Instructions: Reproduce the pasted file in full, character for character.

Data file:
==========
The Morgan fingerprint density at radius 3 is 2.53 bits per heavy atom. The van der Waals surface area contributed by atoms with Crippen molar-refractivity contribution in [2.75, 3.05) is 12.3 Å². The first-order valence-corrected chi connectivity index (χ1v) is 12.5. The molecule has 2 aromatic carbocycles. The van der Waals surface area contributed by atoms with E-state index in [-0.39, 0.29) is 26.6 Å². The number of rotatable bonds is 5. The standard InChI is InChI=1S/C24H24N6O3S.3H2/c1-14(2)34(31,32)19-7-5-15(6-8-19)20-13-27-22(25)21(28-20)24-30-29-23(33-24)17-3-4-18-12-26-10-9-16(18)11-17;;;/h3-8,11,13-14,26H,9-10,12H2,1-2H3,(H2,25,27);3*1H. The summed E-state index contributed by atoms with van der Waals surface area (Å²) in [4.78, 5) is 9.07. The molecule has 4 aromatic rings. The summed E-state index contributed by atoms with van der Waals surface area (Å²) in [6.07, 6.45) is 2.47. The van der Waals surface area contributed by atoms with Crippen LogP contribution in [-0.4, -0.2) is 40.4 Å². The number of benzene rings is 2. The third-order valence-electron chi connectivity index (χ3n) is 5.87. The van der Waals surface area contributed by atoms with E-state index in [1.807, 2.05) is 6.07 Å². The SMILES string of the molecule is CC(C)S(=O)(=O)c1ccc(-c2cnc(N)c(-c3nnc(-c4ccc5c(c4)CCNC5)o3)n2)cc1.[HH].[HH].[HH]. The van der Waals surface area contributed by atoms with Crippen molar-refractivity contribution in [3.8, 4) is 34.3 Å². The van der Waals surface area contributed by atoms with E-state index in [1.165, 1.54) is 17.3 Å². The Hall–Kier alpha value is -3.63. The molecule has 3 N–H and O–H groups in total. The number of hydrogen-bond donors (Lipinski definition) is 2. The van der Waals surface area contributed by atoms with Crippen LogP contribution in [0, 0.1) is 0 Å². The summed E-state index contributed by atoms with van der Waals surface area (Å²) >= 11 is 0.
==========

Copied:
The Morgan fingerprint density at radius 3 is 2.53 bits per heavy atom. The van der Waals surface area contributed by atoms with Crippen molar-refractivity contribution in [2.75, 3.05) is 12.3 Å². The first-order valence-corrected chi connectivity index (χ1v) is 12.5. The molecule has 2 aromatic carbocycles. The van der Waals surface area contributed by atoms with E-state index in [-0.39, 0.29) is 26.6 Å². The number of rotatable bonds is 5. The standard InChI is InChI=1S/C24H24N6O3S.3H2/c1-14(2)34(31,32)19-7-5-15(6-8-19)20-13-27-22(25)21(28-20)24-30-29-23(33-24)17-3-4-18-12-26-10-9-16(18)11-17;;;/h3-8,11,13-14,26H,9-10,12H2,1-2H3,(H2,25,27);3*1H. The summed E-state index contributed by atoms with van der Waals surface area (Å²) in [4.78, 5) is 9.07. The molecule has 4 aromatic rings. The summed E-state index contributed by atoms with van der Waals surface area (Å²) in [6.07, 6.45) is 2.47. The van der Waals surface area contributed by atoms with Crippen LogP contribution in [-0.4, -0.2) is 40.4 Å². The number of benzene rings is 2. The third-order valence-electron chi connectivity index (χ3n) is 5.87. The van der Waals surface area contributed by atoms with E-state index in [1.807, 2.05) is 6.07 Å². The SMILES string of the molecule is CC(C)S(=O)(=O)c1ccc(-c2cnc(N)c(-c3nnc(-c4ccc5c(c4)CCNC5)o3)n2)cc1.[HH].[HH].[HH]. The van der Waals surface area contributed by atoms with Crippen molar-refractivity contribution in [3.8, 4) is 34.3 Å². The van der Waals surface area contributed by atoms with E-state index in [1.165, 1.54) is 17.3 Å². The Hall–Kier alpha value is -3.63. The molecule has 3 N–H and O–H groups in total. The number of hydrogen-bond donors (Lipinski definition) is 2. The van der Waals surface area contributed by atoms with Crippen LogP contribution in [0, 0.1) is 0 Å². The summed E-state index contributed by atoms with van der Waals surface area (Å²) >= 11 is 0.